August 28, 2015
1 min read

HIV testing rates low for gay male adolescents

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Gay and bisexual teenage boys were unlikely to undergo HIV testing, according to research published in the Journal of Adolescent Health.

“As one of the first studies to investigate the HIV testing behaviors of adolescent gay and bisexual men, findings highlight the many modifiable barriers that young men face in accessing testing services,” Gregory Phillips II, PhD, of the department of medical social sciences at Northwestern University, and colleagues wrote. “Barriers such as lack of knowledge about the closest testing site are ones that can easily be addressed through interventions and programs that target high school-age adolescents.”

photo of gregory phillips

Gregory Phillips II, PhD


The researchers recruited 302 gay and bisexual boys aged 14 to 18 years through an online social media ad, targeting them for participation in an HIV prevention program. The researchers classified the participants to ensure at least 50% were sexually active.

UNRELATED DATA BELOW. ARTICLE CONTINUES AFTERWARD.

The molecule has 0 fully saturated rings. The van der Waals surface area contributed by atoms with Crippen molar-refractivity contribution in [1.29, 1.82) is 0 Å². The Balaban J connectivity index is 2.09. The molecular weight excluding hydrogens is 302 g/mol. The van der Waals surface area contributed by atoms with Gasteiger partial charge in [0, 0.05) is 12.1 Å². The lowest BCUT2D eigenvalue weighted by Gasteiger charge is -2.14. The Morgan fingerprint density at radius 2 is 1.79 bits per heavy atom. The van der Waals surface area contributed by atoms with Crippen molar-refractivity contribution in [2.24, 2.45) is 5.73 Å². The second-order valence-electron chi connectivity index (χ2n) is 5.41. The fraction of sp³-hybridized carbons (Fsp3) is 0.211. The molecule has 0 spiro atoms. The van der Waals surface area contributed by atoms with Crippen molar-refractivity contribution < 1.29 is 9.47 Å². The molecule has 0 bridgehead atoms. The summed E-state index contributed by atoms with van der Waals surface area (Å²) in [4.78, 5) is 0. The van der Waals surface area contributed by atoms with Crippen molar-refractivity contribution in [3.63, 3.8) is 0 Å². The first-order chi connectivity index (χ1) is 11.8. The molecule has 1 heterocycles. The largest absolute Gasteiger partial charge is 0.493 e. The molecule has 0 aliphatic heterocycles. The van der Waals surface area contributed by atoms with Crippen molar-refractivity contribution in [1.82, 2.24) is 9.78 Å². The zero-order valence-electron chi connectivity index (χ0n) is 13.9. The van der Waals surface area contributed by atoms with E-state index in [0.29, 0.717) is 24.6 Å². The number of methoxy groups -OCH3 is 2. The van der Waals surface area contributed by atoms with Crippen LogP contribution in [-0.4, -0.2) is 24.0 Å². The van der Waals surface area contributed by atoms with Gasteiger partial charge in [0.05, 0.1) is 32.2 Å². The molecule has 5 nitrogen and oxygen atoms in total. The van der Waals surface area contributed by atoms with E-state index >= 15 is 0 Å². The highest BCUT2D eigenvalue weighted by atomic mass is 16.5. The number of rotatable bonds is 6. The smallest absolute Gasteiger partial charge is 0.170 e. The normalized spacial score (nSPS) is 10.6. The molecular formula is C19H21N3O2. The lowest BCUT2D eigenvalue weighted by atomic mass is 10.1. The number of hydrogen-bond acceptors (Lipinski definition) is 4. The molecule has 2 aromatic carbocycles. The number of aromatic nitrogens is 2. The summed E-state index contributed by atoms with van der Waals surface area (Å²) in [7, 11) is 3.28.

Study results showed that only 30% of sexually active boys were tested for HIV. Furthermore, 42.9% responded that they did not know where to go to be tested for HIV.

Participants were analyzed to determine the factors associated with not being tested for HIV, and these barriers were classified as external factors, fear, and a sense of invincibility. Sexually active respondents who had never been tested for HIV reported significantly higher instances of external factors (OR = 1.63; 95% CI, 1.01-2.66) and fear (OR=1.88; 95% CI, 1.11-3.19). External factors included not knowing where to receive testing, being unable to get to a testing center, and anxiety over test-center worker attitudes toward homosexuality. Fear factors included needles and the possibility of seeing someone familiar at a testing facility.

The researchers said text message-based and online programs can help teens to identify confidential testing sites.

“Knowledge and education are the best ways we have to overcome these barriers for youth; however, these should focus more on the HIV testing experience to empower them to seek HIV testing resources,” Phillips and colleagues wrote. – by David Costill

Disclosure: The researchers report no relevant financial disclosures